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The eyes have it: A trip to the optician – even if you don’t wear glasses – can give you early warning of a range of serious illnesses

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As William Shakespeare once wrote, the eye is the window to the soul. But if the truth be told, the eyes are actually a porthole to so much more.

In fact, a simple eye test could save your life. Stats show that only one in five people know a routine visit to the optician not only examines your eyesight, but can also assess the general health of your eye – and give a clear view of warning signs for a range of
life-threatening illnesses.

So, a visit to the opticians really is more essential than you might think.

“Your eye is the one part of the body where we can see blood vessels in their natural habitat without being invasive,” Willis Wilkie, lead optometrist at Wilkie & Rider Opticians, said.

“And these can be key in spotting a whole host of health conditions.

“Sometimes we can spot something so serious that it actually saves someone’s life.”

Willis, who has been a practicing optician for almost 10 years, said its all to do with the mechanics at the back of the eye.

Tiny blood vessels and nerves can hold telltale signs that something is untoward in
another part of the body.

“The blood vessels can change when the body is experiencing certain conditions. For example, they can leak, or the optic nerves can be swollen, or there can be a mass at the back of the eye – and all these tell us that something is wrong,” Willis explained.

Willis’s career as an eye specialist came after years spent watching his father in the profession.

But even in just one generation, he says there have been significant developments in the techniques and technology used in the industry.

“Eye tests these days are much more advanced than they were 40 years ago,” Willis said.  “We still have the old eye chart with the letters, but we also have digital retina photography which ensures detail, accuracy and repeatability.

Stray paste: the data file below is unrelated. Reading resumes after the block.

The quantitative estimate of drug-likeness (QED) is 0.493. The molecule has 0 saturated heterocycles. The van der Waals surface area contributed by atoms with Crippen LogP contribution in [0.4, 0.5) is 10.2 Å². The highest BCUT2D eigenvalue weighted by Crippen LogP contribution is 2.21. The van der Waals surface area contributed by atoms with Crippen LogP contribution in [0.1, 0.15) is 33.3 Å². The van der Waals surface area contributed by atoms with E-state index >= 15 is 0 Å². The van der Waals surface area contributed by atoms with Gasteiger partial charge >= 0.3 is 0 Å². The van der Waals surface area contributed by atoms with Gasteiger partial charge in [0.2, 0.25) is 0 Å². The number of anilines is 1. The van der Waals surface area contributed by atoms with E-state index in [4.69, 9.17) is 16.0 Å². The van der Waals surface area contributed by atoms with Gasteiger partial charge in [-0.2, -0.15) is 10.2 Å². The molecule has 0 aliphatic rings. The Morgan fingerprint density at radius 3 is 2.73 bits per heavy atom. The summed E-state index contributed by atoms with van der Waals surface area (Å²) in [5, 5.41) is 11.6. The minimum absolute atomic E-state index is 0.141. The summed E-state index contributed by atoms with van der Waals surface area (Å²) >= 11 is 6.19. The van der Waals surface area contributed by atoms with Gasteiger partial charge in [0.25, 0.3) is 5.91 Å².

“It gives us a much better view so we can detect any eye health problems, as well as symptoms of other health conditions.

“We also have the air puff test and drops we can use in the patients’ eyes to make the pupils bigger – which helps make our job a little easier.

“In the past, we couldn’t do much about that. Now, we have options.”

Having your eyes tested is recommended every two years until the age of 60, then annually.

And Willis says, even if you don’t wear glasses or think you might need glasses, it’s always a good idea to schedule an appointment, just to make sure everything is as it should be.

“Most people don’t come to us unless they feel there is a problem with their sight, like they’re getting headaches at the computer, or they are struggling to read things at a distance.

“But eyes are very important and we should be having them tested to make sure there are no signs of problems, such as glaucoma, cataracts or macular degeneration.

“Or, of course, more serious illnesses which can be picked up simply by looking at the back of the eye.

“From diabetes, high blood pressure and cardiovascular disease to arthritis and even tumours, there’s so much we can see.

“So if you’re worried about your eyes, it’s probably wise to see an optician first before calling your GP. Hopefully we can work out what the problem is – and spot any other health issues while we’re there.”



It’s important to remember that when diabetes is in its early stages, diabetic retinopathy does not usually cause any noticeable symptoms, so you may not even know you have it.

However, an eye test can detect the condition before you notice any changes to your vision.

Diabetes can affect small blood vessels in the eye, damaging the retina, which is vital for sight. And an eye test can pick up tiny leaks from damaged blood vessels.

High blood pressure

It is not uncommon for someone to be informed that they may have high blood pressure as a result of observations made by their optician during a routine eye test.

When examining the retina, they can see whether or not the blood vessels are narrowed or are leaking.

Cardiovascular disease

Having high cholesterol – which can lead to heart problems or a stroke – doesn’t usually have any symptoms.

However, it can cause blockages in any of the body’s blood vessels, including those in the eyes. Opticians can spot little lumps of cholesterol. These can block blood vessels resulting in short episodes of
visual loss.


Some people may be aware that eye tests can detect cancers of the eye such as melanomas, but they can also detect signs of brain tumours.

Swelling of the optic nerves can be visible during an eye test, and can indicate a brain tumour is present.


Autoimmune forms of the disease, like rheumatoid arthritis, as well as causing inflammation in your joints, can also cause inflammation in your eyes.

This can commonly cause dry eye, or occasionally more serious conditions such as inflammation of the iris.